Five Considerations From Six Weeks of Travel

A lot of people are inspired by books like The Alchemist, Eat Pray Love, and other such accounts of pilgrimage-type journeys to find what you are meant to do. Myself included. They are inspiring. They let our minds wonder what it would be like to just take off and how we might handle all the consequences of that decision.  These types of stories leave us wanting more from our lives than what we have managed to manifest, which is a good thing. It gets the wheels spinning and increases our courage to explore.

There are a few things I’ve been considering after a little over a month of travel, and they may be things to consider if you’re feeling in a rut with your current routine.

1. Vacations are important.  When is the last time you took a vacation? Do you plan them regularly?  I never really took vacations before about a year ago. In the year prior to this trip, while I was planning this time off, I did head off to Canada, and San Francisco and Vail in the US since the travel bug got me. However, prior to that for seven years of post-college work, if it wasn’t for a friends weddings, baby events, or family gatherings, I just didn’t go anywhere else on a real vacation.  I thought it wasn’t worth the cost, that I wouldn’t have much fun alone, or that I didn’t want to take the time off of work.  Now I realize how much I needed real vacations. To explore, wonder, learn, and most of all, restore.  Vacations are important, and travel partners are nice to have but definitely not essential.  Not every vacation needs to entail time off of work, either.  We’ve been taking a ton of day trips in Europe and I’ll definitely be adding the solo weekend getaway to my trip planning for the coming year.

2. Nurturing your interests is essential. I have a lot of various interests that excite me and that I need to care for. I’m pretty sure I’m not the only one.  It seems that most of us just get into a routine of doing a few things over and over,  stay in that routine for a while and at times we stop trying to explore additional things that really interest us. It became really apparent that I had been doing this for the longest time.  I need a variety of experiences in my life to stay satisfied.  I knew this to some extent prior to my trip due to the fact that I can barely sit still through a two and a half hour movie, but I didn’t really know the implications of this, what this looked like in day to day life, or what it really meant. Now I think I do much more clearly.  No longer do I feel the need to specialize or be a complete expert in one area, devote my whole entire life to it and to change the world by externally focusing on that one thing alone.  This finding has even helped me accept that I even want changing weather in my life, even if it is the drastic tundra of Minnesota. What good are vacations if you live in perfect weather, anyway? 🙂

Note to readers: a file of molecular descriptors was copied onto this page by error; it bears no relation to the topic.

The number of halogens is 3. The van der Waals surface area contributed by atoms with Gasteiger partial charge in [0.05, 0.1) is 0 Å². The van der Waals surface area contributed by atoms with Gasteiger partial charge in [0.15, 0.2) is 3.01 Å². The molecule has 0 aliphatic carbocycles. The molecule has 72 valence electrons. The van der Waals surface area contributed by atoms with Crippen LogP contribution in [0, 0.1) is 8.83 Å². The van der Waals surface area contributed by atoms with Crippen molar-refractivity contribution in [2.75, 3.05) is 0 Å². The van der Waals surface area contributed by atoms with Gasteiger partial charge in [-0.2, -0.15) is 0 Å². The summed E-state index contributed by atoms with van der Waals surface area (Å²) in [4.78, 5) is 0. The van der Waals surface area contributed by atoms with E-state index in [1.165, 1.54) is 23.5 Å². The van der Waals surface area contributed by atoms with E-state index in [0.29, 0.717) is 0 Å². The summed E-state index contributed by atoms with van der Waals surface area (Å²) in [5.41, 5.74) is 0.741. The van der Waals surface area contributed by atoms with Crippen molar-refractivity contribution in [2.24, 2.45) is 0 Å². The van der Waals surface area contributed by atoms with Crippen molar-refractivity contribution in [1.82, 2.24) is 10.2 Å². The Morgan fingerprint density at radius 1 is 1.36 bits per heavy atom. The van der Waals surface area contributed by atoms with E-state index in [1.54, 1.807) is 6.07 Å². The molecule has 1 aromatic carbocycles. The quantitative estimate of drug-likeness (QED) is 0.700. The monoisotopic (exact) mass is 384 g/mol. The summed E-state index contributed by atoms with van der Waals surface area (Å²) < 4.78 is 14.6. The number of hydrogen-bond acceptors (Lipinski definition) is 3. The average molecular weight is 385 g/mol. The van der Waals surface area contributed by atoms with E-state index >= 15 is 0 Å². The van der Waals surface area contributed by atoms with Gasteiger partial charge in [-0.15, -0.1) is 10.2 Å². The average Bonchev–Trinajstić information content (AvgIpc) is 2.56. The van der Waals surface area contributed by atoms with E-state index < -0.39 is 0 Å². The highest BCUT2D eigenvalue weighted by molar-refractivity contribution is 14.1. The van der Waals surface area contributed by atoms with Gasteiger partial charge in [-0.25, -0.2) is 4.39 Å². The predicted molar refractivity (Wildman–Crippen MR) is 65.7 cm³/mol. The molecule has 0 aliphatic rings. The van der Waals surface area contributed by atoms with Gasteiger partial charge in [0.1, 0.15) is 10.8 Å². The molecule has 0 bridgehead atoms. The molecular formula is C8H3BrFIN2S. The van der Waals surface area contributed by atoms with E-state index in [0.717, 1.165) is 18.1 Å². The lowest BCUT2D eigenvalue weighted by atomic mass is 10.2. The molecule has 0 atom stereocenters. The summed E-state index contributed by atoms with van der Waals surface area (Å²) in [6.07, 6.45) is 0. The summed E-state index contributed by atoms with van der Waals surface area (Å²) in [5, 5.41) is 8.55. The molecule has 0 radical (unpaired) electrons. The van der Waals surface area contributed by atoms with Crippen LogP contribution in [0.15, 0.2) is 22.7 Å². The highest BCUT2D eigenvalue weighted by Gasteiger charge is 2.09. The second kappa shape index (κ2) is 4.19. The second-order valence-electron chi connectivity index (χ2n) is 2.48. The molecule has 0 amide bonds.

3. Slowing down is possible. The whole time issue. Here it is. We all think we don’t have time, but we do. We have tons of time (isn’t there even a song called “Nothing But Time”? maybe?), and we all have the same amount of time, relatively speaking.  If we all had nothing but free time we would probably get into some pretty destructive things and develop some pretty depressed attitudes. The jobs we have that fill most of our time can be stressful, but it doesn’t have to be. We can lower our expectations for what can be done each day in order to keep running at a manageable pace.   It’s okay to say no to some things.   It’s okay to mix it up and try a different routine every few months or from week to week in order to accommodate our need for more time. Of course the small child in me stubbornly wants what I want. And I want to do it all. Every day. However, the more I individually allow myself the opportunity to leave certain things until the next day or week, the more we all will allow each other do the same. This isn’t about laziness. It’s about forgiveness, nurturing and not running around like chickens with our heads cut off all the time.